Bright spark techie knew the drill and used it to install a power line, but couldn't outsmart an odd electrician

Shocking problem turned out to be a frame-up

Who, Me? Welcome once again, dear reader, to the comforting embrace of Who, Me? in which Reg readers share their tales of times technology plans did not quite work out as hoped or – as in this case – the solution turned into the problem.

The hero – or perhaps protagonist is a better word – of this tale is a technician we'll Regomize as "Antoine". In the last decade of last century Antoine worked for a company that had two vital computer systems: a network of PCs running Novell NetWare and an IBM RS6000. Big Blue’s big iron ran the accounts while the PCs handled everything else like stock control, manufacturing, and sales orders.

The two systems were connected by a single RS-232 serial cable that allowed data to pass from one to the other, then to the sales team. Crucially, they also shared a single circuit for their power supply.

Now, any techie worth their salt will tell you that's a disaster waiting to happen – redundancy is everything when it comes to reliable technology, as is redundancy.

Rather than redesign and rewire the system, which was a job for another day, Antoine determined that at the very least this precarious rig deserved an uninterruptible power supply (UPS). With that precaution in place the rig would at least be prepared for and protected against a power outage.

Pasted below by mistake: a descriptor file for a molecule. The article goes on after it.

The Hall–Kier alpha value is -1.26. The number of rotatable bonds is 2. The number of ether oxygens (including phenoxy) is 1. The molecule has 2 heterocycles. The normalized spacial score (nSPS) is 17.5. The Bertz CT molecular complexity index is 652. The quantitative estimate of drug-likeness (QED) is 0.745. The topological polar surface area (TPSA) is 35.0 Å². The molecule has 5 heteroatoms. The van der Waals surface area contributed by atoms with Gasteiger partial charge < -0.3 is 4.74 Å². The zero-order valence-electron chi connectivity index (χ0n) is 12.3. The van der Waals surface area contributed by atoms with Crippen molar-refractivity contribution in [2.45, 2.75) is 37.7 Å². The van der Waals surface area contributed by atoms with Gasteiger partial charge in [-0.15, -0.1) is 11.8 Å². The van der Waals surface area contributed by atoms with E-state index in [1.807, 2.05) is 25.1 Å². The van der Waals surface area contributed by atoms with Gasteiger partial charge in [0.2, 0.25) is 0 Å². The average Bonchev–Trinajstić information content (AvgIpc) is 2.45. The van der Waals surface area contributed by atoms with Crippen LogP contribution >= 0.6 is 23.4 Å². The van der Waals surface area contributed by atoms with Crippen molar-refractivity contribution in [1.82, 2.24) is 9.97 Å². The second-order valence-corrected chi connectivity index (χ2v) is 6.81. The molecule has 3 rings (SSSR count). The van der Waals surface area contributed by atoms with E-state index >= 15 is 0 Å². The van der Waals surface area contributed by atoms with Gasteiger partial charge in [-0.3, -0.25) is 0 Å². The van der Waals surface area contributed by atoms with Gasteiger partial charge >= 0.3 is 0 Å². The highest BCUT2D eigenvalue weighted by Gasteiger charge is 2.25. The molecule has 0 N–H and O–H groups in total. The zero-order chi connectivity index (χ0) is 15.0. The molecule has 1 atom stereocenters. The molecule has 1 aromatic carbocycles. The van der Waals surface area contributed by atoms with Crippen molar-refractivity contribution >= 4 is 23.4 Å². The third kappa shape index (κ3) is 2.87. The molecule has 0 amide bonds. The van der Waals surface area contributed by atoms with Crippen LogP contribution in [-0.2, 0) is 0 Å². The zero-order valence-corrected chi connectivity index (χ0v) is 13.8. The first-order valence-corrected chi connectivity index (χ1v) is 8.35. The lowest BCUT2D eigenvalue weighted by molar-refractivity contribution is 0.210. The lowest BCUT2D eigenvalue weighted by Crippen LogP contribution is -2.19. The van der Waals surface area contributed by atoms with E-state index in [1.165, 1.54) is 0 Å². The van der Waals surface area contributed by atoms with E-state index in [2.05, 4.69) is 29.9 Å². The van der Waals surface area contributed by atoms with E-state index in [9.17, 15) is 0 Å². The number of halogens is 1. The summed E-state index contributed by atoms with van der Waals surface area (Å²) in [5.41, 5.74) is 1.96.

The trick was that there was only one mains power socket in the room, right next to the window. Antoine reasoned that the UPS ought to have its own socket, for safety as well as other reasons, so set about installing one.

As mentioned, the existing power socket was next to the window, so Antoine reasoned that the power line feeding it either went up, down, or away from the window. It wouldn't make sense to bury a mains power line in the plaster next to a window frame, now, would it?

Here comes the boring part. By which we mean, Antoine got out his trusty drill and began boring into the plaster next to the window frame to install his power socket.

Doing so produced "a large flash, followed by anguished noises from all directions" as Antoine discovered that, indeed, someone would bury a mains power line in the plaster next to a window frame. It would have been handy to know that sooner.

As it happened, both the IBM box and the NetWare PCs went down for the count, and the boss was wondering how the two systems had been taken out simultaneously.

When Antoine explained what had happened, the boss thundered, "Well, what about that UPS you were going to install?"

Funny story …

Do you have a funny story? If so, we really want to hear it. Send your anecdotes and tales of mischief by email to Who, Me? and you may find your exploits brightening up a future Monday morning. ®

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